"I'm not sure whether it mattered. One young man very kindly said to me, 'You don’t understand, women are holier than men.' I said, 'That’s rubbish and it doesn't excuse the insult,' and then I added that I spent 13 years in yeshiva and there's nothing he could tell me that I haven't already heard. Then the original man, the one who refused to sit next to me, muttered to another man as he was walking away, 'She doesn't understand.' I said, 'I understand everything, and don't talk to me as if I'm not here.' He ignored me, and all the other men turned their backs and did not respond or even look at me." [Similar version at JewFem blog.]
posted by joseph conrad is fully awesome on Sep 27, 2014 - 61 comments

No children are born hating

"No matter who you are, or where you come from, or what you look like, or what God you pray to, or who you love, there is something fundamental that we all share."

Obama delivers one of the most humanist, powerful, and intellectual speeches to the United Nations.
posted by four panels on Sep 24, 2014 - 154 comments

It all comes back to fun

When the champion of adult culture is portrayed, even by himself, as an old curmudgeon yelling at the kids to get off his lawn, it suggests that this adult culture is one of the unfortunate but necessary costs of coming into adulthood. We give up the pleasures of entertainment for the seriousness of art. I just don’t think that this is true. Christopher Beha on Henry James and the Great Young Adult Debate.
posted by shivohum on Sep 21, 2014 - 48 comments

An Indian Woman Engineer from Bangalore post

What India Can Teach Silicon Valley About Its Gender Problem [more inside]
posted by infini on Sep 16, 2014 - 28 comments

Reconciling the Second Amendment with Public Safety Concerns

Gun Wars: the struggle over gun rights and regulation in America, in the aftermath of the Newtown school shootings and the ongoing congressional stalemate over federal gun legislation. An investigative report from "29 students from 16 journalism schools, as well as an experienced staff of editors" for Carnegie-Knight News21. [more inside]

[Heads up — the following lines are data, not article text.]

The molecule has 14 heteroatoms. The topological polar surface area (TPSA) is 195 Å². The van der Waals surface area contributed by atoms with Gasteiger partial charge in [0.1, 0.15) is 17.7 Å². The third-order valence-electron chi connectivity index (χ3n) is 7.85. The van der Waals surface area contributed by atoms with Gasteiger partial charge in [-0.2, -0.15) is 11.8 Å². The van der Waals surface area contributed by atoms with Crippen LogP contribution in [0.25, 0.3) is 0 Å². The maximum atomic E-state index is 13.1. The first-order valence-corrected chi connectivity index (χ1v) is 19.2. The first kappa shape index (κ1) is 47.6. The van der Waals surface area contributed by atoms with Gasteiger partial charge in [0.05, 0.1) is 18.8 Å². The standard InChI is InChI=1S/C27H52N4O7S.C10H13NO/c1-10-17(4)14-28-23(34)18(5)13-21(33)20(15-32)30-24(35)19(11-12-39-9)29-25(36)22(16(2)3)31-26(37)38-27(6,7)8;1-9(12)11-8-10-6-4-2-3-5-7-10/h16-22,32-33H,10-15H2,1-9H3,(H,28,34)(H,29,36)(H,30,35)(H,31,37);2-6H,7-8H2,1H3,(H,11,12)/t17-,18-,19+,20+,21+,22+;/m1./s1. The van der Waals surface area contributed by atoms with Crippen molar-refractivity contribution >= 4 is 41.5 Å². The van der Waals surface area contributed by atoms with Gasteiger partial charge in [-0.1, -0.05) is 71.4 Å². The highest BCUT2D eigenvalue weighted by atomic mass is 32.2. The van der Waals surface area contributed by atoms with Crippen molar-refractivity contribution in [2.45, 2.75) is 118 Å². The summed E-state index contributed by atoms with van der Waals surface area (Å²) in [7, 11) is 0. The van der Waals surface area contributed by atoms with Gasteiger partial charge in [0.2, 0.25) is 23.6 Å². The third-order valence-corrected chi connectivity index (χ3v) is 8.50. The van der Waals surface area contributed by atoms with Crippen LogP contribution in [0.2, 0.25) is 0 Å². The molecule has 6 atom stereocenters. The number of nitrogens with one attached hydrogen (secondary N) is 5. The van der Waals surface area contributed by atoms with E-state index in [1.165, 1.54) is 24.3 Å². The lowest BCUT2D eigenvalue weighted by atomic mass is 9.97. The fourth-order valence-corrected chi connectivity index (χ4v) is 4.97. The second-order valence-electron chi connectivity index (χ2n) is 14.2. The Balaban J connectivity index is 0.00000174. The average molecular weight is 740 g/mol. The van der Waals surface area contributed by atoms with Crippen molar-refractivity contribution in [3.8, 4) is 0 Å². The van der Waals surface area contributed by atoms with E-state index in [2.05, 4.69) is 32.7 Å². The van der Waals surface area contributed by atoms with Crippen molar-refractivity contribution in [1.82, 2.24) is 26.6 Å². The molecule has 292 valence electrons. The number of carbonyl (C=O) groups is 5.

posted by zarq on Sep 11, 2014 - 62 comments

the purity myth

Female 'Purity' Is Bullshit [more inside]
posted by flex on Jul 29, 2014 - 135 comments

Why the Civil Rights Act couldn’t pass today

"Although the Civil Rights Act passed the Senate by 73-27, with 27 out of 33 Republican votes, one of the six Republicans who voted against it was Barry Goldwater of Arizona, who weeks later became the GOP’s presidential standard-bearer and started the long process by which the Party of Lincoln became the party of white backlash, especially in the South. Today, Republicans hold complete legislative control in all 11 states of the Old Confederacy for only the second time since Reconstruction." [more inside]
posted by roomthreeseventeen on Jul 2, 2014 - 19 comments

Envisioning the American Dream

Envisioning the American Dream is "a visual remix of the American Dream as pictured in Mid-Century media" that discusses topics such as Man and Machines, Vintage Advice for Cheaters, and Suburbia for Sale, amongst many others.
posted by gemutlichkeit on Jun 9, 2014 - 5 comments

Open defecation solves the child mortality puzzle among Indian Muslims

“Hindus are, on average, richer and more educated than Muslims. But oddly, the child mortality rate for Hindus is much higher. All observable factors say Hindus should fare better, but they don't. Economists refer to this as the Muslim mortality puzzle. In a new study, researchers believe that they may have found a solution to the puzzle. And, surprisingly, the solution lies in a single factor – open defecation.” [more inside]
posted by XMLicious on Jun 5, 2014 - 33 comments

No one. Owes you. Anything.

Chris Gethard: Overcome Your Programming And Be A Better Man
posted by zarq on May 28, 2014 - 104 comments

"Je suis très, très fier"